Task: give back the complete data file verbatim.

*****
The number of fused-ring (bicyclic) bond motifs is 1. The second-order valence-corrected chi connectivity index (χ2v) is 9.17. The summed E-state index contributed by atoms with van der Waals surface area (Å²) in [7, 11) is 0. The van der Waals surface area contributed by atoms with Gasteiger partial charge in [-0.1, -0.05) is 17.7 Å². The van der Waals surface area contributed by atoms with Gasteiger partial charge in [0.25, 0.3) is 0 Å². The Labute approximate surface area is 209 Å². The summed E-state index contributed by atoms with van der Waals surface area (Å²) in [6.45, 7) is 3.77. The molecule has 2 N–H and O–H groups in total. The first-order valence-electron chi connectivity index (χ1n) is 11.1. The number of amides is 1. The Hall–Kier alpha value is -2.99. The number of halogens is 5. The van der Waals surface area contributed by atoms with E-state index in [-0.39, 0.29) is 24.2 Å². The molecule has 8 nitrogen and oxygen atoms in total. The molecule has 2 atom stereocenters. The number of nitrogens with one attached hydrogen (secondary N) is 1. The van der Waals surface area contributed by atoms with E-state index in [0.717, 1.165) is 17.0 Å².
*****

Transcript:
The number of fused-ring (bicyclic) bond motifs is 1. The second-order valence-corrected chi connectivity index (χ2v) is 9.17. The summed E-state index contributed by atoms with van der Waals surface area (Å²) in [7, 11) is 0. The van der Waals surface area contributed by atoms with Gasteiger partial charge in [-0.1, -0.05) is 17.7 Å². The van der Waals surface area contributed by atoms with Gasteiger partial charge in [0.25, 0.3) is 0 Å². The Labute approximate surface area is 209 Å². The summed E-state index contributed by atoms with van der Waals surface area (Å²) in [6.45, 7) is 3.77. The molecule has 2 N–H and O–H groups in total. The first-order valence-electron chi connectivity index (χ1n) is 11.1. The number of amides is 1. The Hall–Kier alpha value is -2.99. The number of halogens is 5. The van der Waals surface area contributed by atoms with E-state index in [-0.39, 0.29) is 24.2 Å². The molecule has 8 nitrogen and oxygen atoms in total. The molecule has 2 atom stereocenters. The number of nitrogens with one attached hydrogen (secondary N) is 1. The van der Waals surface area contributed by atoms with E-state index in [0.717, 1.165) is 17.0 Å².